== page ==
##UPDATE 2012: this post is dumb and angsty, dont read

I’ve been toying around with MooTools a bit lately, and I’ve found the experience quite enjoyable and refreshing. Naturally, I twittered about it and went along my merry way. Moments later (and much to my surprise), I had a direct message from John Resig himself asking “Why, what’s wrong with jQuery?”. I was pretty taken aback that he would take time from his surely busy day to message a total stranger in an effort to improve his project or at least gain an insight in the everyday life of a js developer (it’s not like DHH would personally message people that are dumping rails to use merb). I figured he deserved a straight, honest answer; One that at least would be longer than 140 characters (even though I managed to use every single one). So it begs the question, Why MooTools?

  • Class support. JQuery’s SQL-like syntax is fine for quick and dirty javascripting, but eventually you’ll want real classes to structure your UI logic.

  • It smells, feels and tastes like regular javascript. JQuery doesn’t even look like javascript, which isn’t necessarily a bad thing, since that’s kind of their goal. MooTools however, feels like just an extension of the language

  • Faster. ‘Nuff Said EDIT: This was pointed out to be false; It is only faster in certain cases (such as mine, WebKit nightly on OS X).

  • Robert Penner’s easing equations baked right in.This could just be me, but I find the animations that mootools creates are alot smoother than JQuery’s (especially the easing).

  • Creating new DOM elements is a snap.Need to create a dom element? var el = new Element(‘a’, { ‘href’: ‘juliocapote.com’}); Done.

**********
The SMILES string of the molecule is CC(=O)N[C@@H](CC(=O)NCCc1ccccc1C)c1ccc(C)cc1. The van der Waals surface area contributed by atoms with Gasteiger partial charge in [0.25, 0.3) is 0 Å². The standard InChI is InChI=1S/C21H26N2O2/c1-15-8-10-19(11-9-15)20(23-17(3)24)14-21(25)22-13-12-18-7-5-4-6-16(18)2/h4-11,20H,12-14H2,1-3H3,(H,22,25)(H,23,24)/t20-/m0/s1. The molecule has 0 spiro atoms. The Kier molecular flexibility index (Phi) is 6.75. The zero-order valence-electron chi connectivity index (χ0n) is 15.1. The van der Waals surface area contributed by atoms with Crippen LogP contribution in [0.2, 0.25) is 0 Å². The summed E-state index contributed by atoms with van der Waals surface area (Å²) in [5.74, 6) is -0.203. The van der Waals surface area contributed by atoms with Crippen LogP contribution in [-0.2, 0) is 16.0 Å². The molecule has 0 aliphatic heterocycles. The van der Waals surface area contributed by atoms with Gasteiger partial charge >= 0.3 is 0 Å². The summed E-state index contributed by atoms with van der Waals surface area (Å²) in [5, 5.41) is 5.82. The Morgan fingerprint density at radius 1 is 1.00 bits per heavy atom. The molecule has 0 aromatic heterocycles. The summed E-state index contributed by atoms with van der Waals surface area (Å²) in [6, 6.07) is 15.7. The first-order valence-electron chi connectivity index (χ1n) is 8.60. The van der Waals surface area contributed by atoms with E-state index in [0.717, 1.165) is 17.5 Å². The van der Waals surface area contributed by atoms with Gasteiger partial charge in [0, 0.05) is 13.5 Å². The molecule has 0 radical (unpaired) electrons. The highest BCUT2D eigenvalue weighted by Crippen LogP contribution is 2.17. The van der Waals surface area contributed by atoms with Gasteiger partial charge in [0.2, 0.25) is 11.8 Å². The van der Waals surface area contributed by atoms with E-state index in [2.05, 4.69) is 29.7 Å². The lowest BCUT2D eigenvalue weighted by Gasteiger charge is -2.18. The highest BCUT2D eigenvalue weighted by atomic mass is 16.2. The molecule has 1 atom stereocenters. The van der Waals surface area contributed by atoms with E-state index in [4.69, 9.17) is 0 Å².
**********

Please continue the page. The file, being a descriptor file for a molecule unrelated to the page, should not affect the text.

• Modular. I like that I can just build and pull down a moo.js that only contains the functionality I need.

  • Better Documented.Or at least, its faster to find what you need.

  • Easier to hack on and extend. While I haven’t personally delved into the internals of either system, the consensus seems to be that jquery is an unintelligible mess when it comes to modifying how it works.

  • Prototype Approach (versus a namespaced approach) This is really just matter of preference; MooTools achieves it’s magic by just extending the prototypes of common objects (Array, String, etc); While this is obstrusive, it makes for shorter, more natural code. JQuery does its thing via a main object (which you can name, hence the namespace), that you wrap around whatever you want to make magical; This is unobstrusive, but you pay for that by having to wrap anything you want to use (which ends up being everything). It basically boils down to arr.each(fn) vs $.each(arr, fn)

  • It’s not a revolution. It feels as if JQuery is trying to take on the world (it seems like it too, since its now included with visual studio and the nokia sdk). However, I’m not; I’m just trying to write some javascript here.

It’s not like I’m never going to use JQuery again; It simply isn’t my default js framework any longer.